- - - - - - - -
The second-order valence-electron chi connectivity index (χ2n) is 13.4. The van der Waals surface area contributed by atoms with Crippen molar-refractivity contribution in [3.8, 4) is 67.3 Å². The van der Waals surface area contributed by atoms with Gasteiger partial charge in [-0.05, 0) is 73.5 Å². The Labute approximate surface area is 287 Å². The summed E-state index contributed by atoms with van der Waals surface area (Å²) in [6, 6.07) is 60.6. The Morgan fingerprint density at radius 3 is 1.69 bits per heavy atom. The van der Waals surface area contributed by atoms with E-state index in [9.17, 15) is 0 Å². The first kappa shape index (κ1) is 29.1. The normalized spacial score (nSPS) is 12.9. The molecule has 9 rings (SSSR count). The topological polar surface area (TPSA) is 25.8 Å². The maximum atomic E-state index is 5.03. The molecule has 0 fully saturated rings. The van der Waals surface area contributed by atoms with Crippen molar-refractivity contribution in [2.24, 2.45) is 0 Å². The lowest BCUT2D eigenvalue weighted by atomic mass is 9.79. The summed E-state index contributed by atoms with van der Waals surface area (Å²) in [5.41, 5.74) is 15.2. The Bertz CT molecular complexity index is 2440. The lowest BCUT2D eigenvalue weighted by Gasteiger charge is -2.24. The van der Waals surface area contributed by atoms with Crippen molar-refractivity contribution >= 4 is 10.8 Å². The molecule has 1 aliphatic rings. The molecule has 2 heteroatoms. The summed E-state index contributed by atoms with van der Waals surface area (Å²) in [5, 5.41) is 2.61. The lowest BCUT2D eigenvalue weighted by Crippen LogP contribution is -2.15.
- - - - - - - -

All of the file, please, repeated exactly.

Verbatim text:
The second-order valence-electron chi connectivity index (χ2n) is 13.4. The van der Waals surface area contributed by atoms with Crippen molar-refractivity contribution in [3.8, 4) is 67.3 Å². The van der Waals surface area contributed by atoms with Gasteiger partial charge in [-0.05, 0) is 73.5 Å². The Labute approximate surface area is 287 Å². The summed E-state index contributed by atoms with van der Waals surface area (Å²) in [6, 6.07) is 60.6. The Morgan fingerprint density at radius 3 is 1.69 bits per heavy atom. The van der Waals surface area contributed by atoms with E-state index in [9.17, 15) is 0 Å². The first kappa shape index (κ1) is 29.1. The normalized spacial score (nSPS) is 12.9. The molecule has 9 rings (SSSR count). The topological polar surface area (TPSA) is 25.8 Å². The maximum atomic E-state index is 5.03. The molecule has 0 fully saturated rings. The van der Waals surface area contributed by atoms with Crippen molar-refractivity contribution in [2.24, 2.45) is 0 Å². The lowest BCUT2D eigenvalue weighted by atomic mass is 9.79. The summed E-state index contributed by atoms with van der Waals surface area (Å²) in [5.41, 5.74) is 15.2. The Bertz CT molecular complexity index is 2440. The lowest BCUT2D eigenvalue weighted by Gasteiger charge is -2.24. The van der Waals surface area contributed by atoms with Crippen molar-refractivity contribution >= 4 is 10.8 Å². The molecule has 1 aliphatic rings. The molecule has 2 heteroatoms. The summed E-state index contributed by atoms with van der Waals surface area (Å²) in [5, 5.41) is 2.61. The lowest BCUT2D eigenvalue weighted by Crippen LogP contribution is -2.15.